President Obama today formally made a right and bold decision to appoint Janet Yellen as chair of the Federal Reserve.
The nomination is groundbreaking in that it puts a woman in charge of monetary policy for the first time in the Fed’s history. But, more consequentially, it places at the helm a person who is, in Obama’s words, “committed to both sides of the Fed’s dual mandate” to drive unemployment rates downward as well as keep inflation low.
That is a big deal. Previous Fed chairmen have been notorious about being inflation hawks, putting a heavy foot on the brakes of the economy to keep the growth engine in check, even if that means millions of people on the streets with no jobs and no hope.
A lengthy profile of Yellen in The New York Times says that, in comparison to previous Fed chairs, “she has expressed greater concern about the economic consequences of unemployment, a stronger conviction in the Fed’s ability to stimulate job growth and a greater willingness to tolerate a little more inflation in order to reduce unemployment more quickly.”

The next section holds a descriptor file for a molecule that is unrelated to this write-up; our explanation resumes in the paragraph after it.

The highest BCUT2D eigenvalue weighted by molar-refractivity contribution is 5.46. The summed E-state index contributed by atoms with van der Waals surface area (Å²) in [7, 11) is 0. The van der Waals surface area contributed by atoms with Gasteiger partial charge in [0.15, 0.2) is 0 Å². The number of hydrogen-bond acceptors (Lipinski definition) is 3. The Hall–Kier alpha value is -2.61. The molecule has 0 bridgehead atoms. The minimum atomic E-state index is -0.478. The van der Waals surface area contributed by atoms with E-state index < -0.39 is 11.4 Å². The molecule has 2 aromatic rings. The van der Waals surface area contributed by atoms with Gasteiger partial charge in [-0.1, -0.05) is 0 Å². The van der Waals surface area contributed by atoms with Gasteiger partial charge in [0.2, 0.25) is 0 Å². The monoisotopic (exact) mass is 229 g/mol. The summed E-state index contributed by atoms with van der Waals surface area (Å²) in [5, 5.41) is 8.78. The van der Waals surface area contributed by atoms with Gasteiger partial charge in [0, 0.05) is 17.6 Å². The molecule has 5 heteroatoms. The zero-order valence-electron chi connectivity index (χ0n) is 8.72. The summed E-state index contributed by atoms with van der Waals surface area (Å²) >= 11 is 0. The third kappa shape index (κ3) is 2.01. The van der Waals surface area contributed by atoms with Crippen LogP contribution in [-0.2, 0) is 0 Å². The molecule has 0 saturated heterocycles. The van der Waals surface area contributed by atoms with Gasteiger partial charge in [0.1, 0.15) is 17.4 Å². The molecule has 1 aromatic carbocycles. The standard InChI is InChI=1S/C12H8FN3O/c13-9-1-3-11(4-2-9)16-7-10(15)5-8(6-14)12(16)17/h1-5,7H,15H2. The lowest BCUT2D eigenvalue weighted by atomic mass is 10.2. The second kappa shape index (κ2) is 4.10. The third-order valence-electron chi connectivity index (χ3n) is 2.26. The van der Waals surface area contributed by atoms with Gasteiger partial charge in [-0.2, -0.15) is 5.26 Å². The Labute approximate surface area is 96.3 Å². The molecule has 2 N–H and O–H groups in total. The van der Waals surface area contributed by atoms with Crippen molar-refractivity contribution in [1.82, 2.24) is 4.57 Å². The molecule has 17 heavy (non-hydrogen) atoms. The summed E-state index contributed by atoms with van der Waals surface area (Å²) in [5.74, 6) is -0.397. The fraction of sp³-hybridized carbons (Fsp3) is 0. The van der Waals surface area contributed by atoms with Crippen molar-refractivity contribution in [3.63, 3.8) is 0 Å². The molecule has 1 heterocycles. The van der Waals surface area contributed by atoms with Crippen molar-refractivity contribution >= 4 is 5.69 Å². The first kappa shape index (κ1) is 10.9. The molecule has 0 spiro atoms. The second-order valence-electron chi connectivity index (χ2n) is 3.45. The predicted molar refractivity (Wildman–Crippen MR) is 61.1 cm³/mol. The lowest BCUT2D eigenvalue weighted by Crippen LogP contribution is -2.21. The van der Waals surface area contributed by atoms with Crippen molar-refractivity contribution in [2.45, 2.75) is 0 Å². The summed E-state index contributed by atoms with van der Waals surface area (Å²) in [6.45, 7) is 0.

At least on that score, Yellen is squarely pointed in the direction we need from a leader of the Fed. With the current paralysis in Congress forcing a default to austerity policies that are slowing the economy and blocking job creation, we need a Federal Reserve that will not hesitate to stand in the gap for beleaguered working-class people.
Obama also noted that Yellen “understands the necessity of a stable financial system where we move ahead with the reforms that we’ve begun: to protect consumers, to ensure that no single institution is too big to fail and to make sure the taxpayers are never left holding the bag because of the mistakes of the reckless few.”
It’s another “dual mandate,” not necessarily written into law but should be woven into the moral code of the Fed: to be as faithful steward of the monetary needs of Main Street and working-class families as the Fed has traditionally been of the concerns of Wall Street.
We’re looking forward to seeing how the Senate probes her commitment to those mandates. We expect that in addition to her ample qualifications, her commitment to using monetary policy to help lower unemployment and rebuild the middle-class economy will be more than enough reason for the Senate to approve Yellen’s nomination with dispatch.